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Not every NBA player is lucky enough to win a championship. Bill Russell and the Celtics kept a lot of great teams and players from doing so in the 1950s and 1960s, as did Magic Johnson and Larry Bird in the 1980s, as did Michael Jordan in the 1990s, and so on and so forth. But there are also those that never even got the chance to play in the NBA Finals. And we’re talking about some all-time greats here. George Gervin. Bernard King. Artis Gilmore. David Thompson. Dominique Wilkins. Chris Webber. Grant Hill. Steve Nash. Vince Carter. Trust me, I could keep going.

And then there are those that waited and waited and waited until the dream of playing in the NBA Finals finally happened. Look at Chris Paul, easily one of the greatest pure point guards of all time. After years of disappointment in the NBA playoffs, he finally reached the NBA Finals in his 16th season. Take Juwan Howard. It took him 17 years and eight different teams before he reached the title series, finally doing so in 2011 with the Miami Heat.

But there are two players, Kevin Willis and Tree Rollins, who actually waited even longer, 18 seasons to be exact, before getting their chance to play in the NBA Finals. And Rollins didn’t even play a single minute when he got there.

Kevin Willis only got as far as the conference finals once in his first 17 seasons

So before we get into the long path Willis took to the NBA Finals, we do need to clear something up. Willis was taken in the famed 1984 NBA draft and was technically in the league for parts of 22 seasons. However, as he missed the entire 1988-89 campaign with a knee injury, that does not go on his record as an official season, which is why Vince Carter is listed as the only person to play 22 NBA seasons with Willis, Robert Parish, Kevin Garnett, and Dirk Nowitzki right behind with 21. Just wanted to get that out there.

Either way, Willis still waited a long time to make his first NBA Finals appearance and could only get even as far as the conference finals once in his first 17 seasons. In nine full seasons with the Atlanta Hawks, he reached the Eastern Conference semifinals on four occasions, only reaching a seventh game once in 1988 against the Boston Celtics.

Willis missed out on the postseason while with the Miami Heat and Golden State Warriors but returned to the postseason in 1997 with the Houston Rockets, who he helped reach the Western Conference Finals, where they lost in six games to the Utah Jazz. The following year, the second and final season of his first run in Houston ended in the first round, also at the hands of the Jazz.

In 2000, Willis lost in the first round as a member of the Raptors. In 2001, he missed out on the postseason with the Nuggets and also missed out in 2002 back with the Rockets. But then it finally happened.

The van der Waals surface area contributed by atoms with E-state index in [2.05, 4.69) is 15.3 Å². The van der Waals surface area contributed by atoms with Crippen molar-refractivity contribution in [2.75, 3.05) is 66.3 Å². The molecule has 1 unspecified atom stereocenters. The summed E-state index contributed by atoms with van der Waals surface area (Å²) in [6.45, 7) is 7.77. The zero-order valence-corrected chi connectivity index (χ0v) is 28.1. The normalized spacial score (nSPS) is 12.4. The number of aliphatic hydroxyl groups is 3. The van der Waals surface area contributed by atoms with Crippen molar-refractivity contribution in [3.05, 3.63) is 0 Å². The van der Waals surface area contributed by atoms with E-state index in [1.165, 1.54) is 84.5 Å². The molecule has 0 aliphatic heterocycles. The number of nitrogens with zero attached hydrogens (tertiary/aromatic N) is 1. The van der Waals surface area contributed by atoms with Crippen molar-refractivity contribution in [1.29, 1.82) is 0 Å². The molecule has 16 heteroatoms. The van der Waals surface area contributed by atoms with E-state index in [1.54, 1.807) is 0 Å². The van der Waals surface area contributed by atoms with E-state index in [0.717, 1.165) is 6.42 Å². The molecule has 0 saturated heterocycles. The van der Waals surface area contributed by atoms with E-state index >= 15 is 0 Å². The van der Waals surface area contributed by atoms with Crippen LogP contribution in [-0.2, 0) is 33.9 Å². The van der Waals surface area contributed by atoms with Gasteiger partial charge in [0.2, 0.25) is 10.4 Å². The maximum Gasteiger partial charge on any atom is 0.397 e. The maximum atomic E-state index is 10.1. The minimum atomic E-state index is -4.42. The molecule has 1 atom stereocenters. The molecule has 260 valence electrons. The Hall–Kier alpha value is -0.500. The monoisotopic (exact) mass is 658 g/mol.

Willis appeared in his first NBA Finals in 2003, his 18th season, and helped the Spurs to a championship

NBA Finals logo
NBA Finals logo | Mike Ehrmann/Getty Images

Ahead of the 2002-03 season, officially his 18th in the NBA, Willis joined the San Antonio Spurs as the backup power forward to Tim Duncan. He appeared in 71 games that year, making six starts, and averaged 4.2 points and 3.2 rebounds in just under 12 minutes per game.

The Spurs finished the regular season with a 60-22 record, good for the No. 1 seed in the Western Conference, and then knocked off the Phoenix Suns, LA Lakers, and Dallas Mavericks in the playoffs. Willis actually didn’t see the floor in the Spurs’ NBA Finals Game 1 victory over the New Jersey Nets, but on June 6, 2003, at 40 years and 10 months old, he finally played his first NBA Finals game, a Game 2 loss.

Willis appeared in each of the next four games and just as they had in each of their previous three series, the Spurs won the NBA Finals 4-2, which is just cute as can be as Willis wore No. 42 for the vast majority of his career.

Tree Rollins also reached his first NBA Finals in his 18th season but didn’t play a single minute for the Orlando Magic in their loss to the Houston Rockets

As for Rollins, it also took him 18 seasons to reach his first NBA Finals.

Drafted ahead of the 1977-78 campaign, the seven-footer spent the first 11 seasons of his career with the Hawks, teaming with Willis for the final four. Like Willis, he only got as far as the Eastern Conference semis, but he got to a seventh game twice, the aforementioned series against the Celtics in 1988 and also in 1979 against the then-Washington Bullets.

Rollins then spent two seasons with the Cleveland Cavaliers, losing to Jordan’s Bulls in the first round in 1989 and then to Charles Barkley’s Philadelphia 76ers in the first round in 1990. He joined the Detroit Pistons following their second title win but again lost to Jordan in the 1991 Eastern Conference Finals. As a member of the Rockets, he lost in the 1993 Western Conference semis to the Seattle Supersonics.

In 1993, ahead of his 17th season in the league, Rollins joined the Orlando Magic as a backup center to Shaquille O’Neal and also served as an assistant coach. The Magic were swept in the first round of the 1994 playoffs by the Indiana Pacers but got their revenge the following year, defeating Reggie Miller & Co. in seven games in the Eastern Conference Finals, setting up an NBA Finals matchup with the Rockets.

After 18 years, Rollins had finally made it to the NBA Finals but didn’t play a single minute in the Rocket’s four-game sweep. But as he was on the roster, it still technically counts. The final appearance of his playing career was in Game 6 of the Eastern Conference Finals.

Stats courtesy of Basketball Reference


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